Apple has been granted its request for data on 436 games sold through Steam, a game store on Mac and PC that distributes games developed by Valve and other companies. As per a judge’s ruling, Valve will be forced to provide Apple with information on 436 games hosted on its store as part of the Apple vs. Epic Games antitrust lawsuit.
The dispute between Epic Games and Apple began when the developer released a controversial direct payment update of the Fortnite app iOS and Andriod which allowed players to get discounted in-app purchases. Since this went against Apple’s 30% commission rule, it blocked Fornite from the App Store. Following this development, Epic filed lawsuits against Apple and Google, and now it’s preparing for the settlement of the case via jury trial in July.
Judge orders Valve to comply with Apple’s subpoena requesting information for data on 436 games
As reported by Law360, during a virtual hearing on Wednesday, U.S. Magistrate Judge Thomas S. Hixson ordered that Apple’s subpoena for the data to Valve was valid. However, the judge did note that Apple has “salted the earth with subpoenas,” with knowledge requests associated with its court battle with Epic. At present, we do not know who else he was referring to.
Counsel for Valve raised concerns during the virtual hearing regarding the ramifications of disclosing the sales of hundreds of games on Steam. Counsel also noted the massive strain the requested data from the Cupertino tech giant would place on the small company.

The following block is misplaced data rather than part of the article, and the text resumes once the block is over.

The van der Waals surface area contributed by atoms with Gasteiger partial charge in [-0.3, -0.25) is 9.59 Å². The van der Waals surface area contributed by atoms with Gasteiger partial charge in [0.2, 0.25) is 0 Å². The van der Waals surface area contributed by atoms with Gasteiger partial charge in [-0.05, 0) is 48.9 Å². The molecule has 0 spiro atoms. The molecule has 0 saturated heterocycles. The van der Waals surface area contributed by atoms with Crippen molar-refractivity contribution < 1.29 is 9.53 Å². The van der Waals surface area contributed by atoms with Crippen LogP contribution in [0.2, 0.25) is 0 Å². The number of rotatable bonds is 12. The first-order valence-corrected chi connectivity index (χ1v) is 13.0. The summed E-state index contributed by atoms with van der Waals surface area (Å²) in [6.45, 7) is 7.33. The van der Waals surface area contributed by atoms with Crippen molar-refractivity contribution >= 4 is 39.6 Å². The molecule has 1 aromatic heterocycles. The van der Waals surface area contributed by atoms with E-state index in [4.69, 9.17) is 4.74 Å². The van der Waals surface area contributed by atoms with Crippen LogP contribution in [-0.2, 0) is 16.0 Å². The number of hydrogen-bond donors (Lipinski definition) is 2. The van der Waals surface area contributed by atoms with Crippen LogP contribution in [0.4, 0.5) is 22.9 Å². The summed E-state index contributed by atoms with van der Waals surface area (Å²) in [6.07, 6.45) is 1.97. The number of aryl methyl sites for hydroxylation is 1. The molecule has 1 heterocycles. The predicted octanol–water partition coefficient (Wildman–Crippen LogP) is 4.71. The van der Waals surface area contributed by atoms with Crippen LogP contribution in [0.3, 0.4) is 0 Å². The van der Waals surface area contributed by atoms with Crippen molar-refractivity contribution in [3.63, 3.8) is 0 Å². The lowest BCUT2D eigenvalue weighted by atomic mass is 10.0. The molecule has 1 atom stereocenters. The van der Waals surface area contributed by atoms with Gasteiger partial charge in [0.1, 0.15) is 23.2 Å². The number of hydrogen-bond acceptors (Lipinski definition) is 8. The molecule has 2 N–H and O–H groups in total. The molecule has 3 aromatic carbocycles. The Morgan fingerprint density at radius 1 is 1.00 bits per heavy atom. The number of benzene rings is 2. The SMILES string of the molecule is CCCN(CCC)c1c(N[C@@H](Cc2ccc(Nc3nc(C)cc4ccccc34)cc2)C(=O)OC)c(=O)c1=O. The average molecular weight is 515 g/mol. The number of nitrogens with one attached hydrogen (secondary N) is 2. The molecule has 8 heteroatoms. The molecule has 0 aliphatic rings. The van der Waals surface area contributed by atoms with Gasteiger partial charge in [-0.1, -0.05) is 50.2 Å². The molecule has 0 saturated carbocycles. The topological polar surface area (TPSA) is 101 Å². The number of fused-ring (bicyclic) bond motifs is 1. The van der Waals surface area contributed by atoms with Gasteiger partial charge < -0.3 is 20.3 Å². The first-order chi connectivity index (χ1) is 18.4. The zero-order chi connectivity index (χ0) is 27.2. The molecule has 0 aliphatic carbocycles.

In conclusion, Apple requested information on 436 games hosted on Valve’s Steam service. The judge approved the request in part, but limited it to a four-year period dating back to 2017, instead of to 2015. Valve will have to provide some amount of the requested information by March 8 and will have a further 30 days to produce comprehensive information on the 436 titles that are listed on both Steam and the Epic Games store.
As we reported last week, Valve originally refused Apple’s subpoena. According to Valve, it cooperated with the Cupertino tech giant to a reasonable extent but claimed that the formal request asking for six years worth of data of sales for hundreds of games was quite unreasonable.
“Somehow, in a dispute over mobile apps, a maker of PC games that does not compete in the mobile market or sell “apps” is being portrayed as a key figure. It’s not. The extensive and highly confidential information Apple demands about a subset of the PC games available on Steam does not show the size or parameters of the relevant market and would be massively burdensome to pull together. Apple’s demands for further production should be rejected”
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